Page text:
(CNN) — Pierce County, Washington, has reached a settlement agreement of more than $4 million with the family of Manuel Ellis, a Black man who was heard crying out “I can’t breathe” before he died in police custody in March 2020.
The Pierce County Council formally approved the $4,010,000 settlement agreement Tuesday afternoon, the council said in a statement.
“As always, litigation settlements are made with risk management principles in mind. We recognize that the family and friends of Manuel Ellis are grieving, and we hope this settlement will give them some measure of closure,” said Adam Faber, a spokesperson for the Pierce County Prosecuting Attorney’s Office.
The lawsuit, filed in the US District Court for the Western District of Washington, named as defendants the City of Tacoma, Pierce County, six Tacoma officers — three of whom face criminal charges — and two Pierce County sheriff’s deputies.
The settlement agreement means the claims against the county and the two deputies have been dropped, but the lawsuit will proceed against the other defendants.
Matthew A. Ericksen Sr., an attorney for Ellis’ mother and sister, commended Pierce County for opting to settle the lawsuit, which claimed violations of Ellis’ constitutional rights as well as assault, wrongful death, intentional infliction of emotional distress and negligence.
“We are happy to have reached this agreement with the County. Nothing about the last 2 years has been easy for the Ellis family,” Ericksen said in a statement, “but at the end of the day I commend Pierce County for making the deliberate decision to seek a compromise rather than litigating this lawsuit to the nth degree.”
“By reaching this resolution Pierce County has established a foundation upon which the Ellis family and the community can begin the process of moving forward,” he said. “At the same time, we will continue to aggressively pursue our claims against the City of Tacoma.”
Ellis died March 3, 2020, after he went to a 7-Eleven to get snacks, the family’s lawsuit says. He was walking home with a box of raspberry doughnuts and a bottle of water, the lawsuit says, when he was stopped by two Tacoma police officers.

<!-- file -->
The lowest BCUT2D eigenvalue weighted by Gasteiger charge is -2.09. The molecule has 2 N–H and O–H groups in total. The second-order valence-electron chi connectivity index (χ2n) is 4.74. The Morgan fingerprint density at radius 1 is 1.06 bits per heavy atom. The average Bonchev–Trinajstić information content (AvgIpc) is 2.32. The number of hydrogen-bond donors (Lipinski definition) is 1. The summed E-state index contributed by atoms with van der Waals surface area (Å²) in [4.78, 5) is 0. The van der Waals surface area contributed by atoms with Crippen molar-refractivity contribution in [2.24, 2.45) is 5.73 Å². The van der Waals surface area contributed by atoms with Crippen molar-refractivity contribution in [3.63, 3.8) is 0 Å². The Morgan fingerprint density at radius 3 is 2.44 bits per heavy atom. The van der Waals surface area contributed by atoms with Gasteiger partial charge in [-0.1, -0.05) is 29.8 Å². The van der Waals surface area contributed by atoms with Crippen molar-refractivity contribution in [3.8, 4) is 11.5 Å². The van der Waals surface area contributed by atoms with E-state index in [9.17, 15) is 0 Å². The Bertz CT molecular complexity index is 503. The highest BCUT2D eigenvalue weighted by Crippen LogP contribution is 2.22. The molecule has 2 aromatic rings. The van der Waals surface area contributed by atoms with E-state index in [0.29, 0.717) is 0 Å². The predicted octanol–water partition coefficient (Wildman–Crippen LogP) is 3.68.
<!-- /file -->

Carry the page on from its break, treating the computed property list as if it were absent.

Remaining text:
Police tried to arrest Ellis for allegedly “trying to open car doors of occupied vehicles,” the city’s police department previously said, and Ellis was restrained after a physical altercation. The cause of his death was respiratory arrest due to hypoxia caused by physical restraint, according to the Pierce County Medical Examiner’s Office. Hypoxia is a condition in which the body is deprived of oxygen.
Ellis was heard in an audio recording of police dispatch crying “I can’t breathe,” echoing some of the last words of other Black people who died in confrontations with police. Weeks after Ellis’ death, George Floyd uttered the same words as a Minneapolis police officer knelt on his neck for more than 9 minutes, killing him.
Three Tacoma police officers have been criminally charged in Ellis’ death: Timothy Rankine was charged with first-degree manslaughter, while Christopher Burbank and Matthew Collins were charged with second-degree murder, according to the Washington state Attorney General’s Office.
All three have pleaded not guilty and were released last May after posting $100,000 bail.
Two other Tacoma officers were cleared and returned to work in December after being investigated for policy violations related to Ellis’ death, the department announced.
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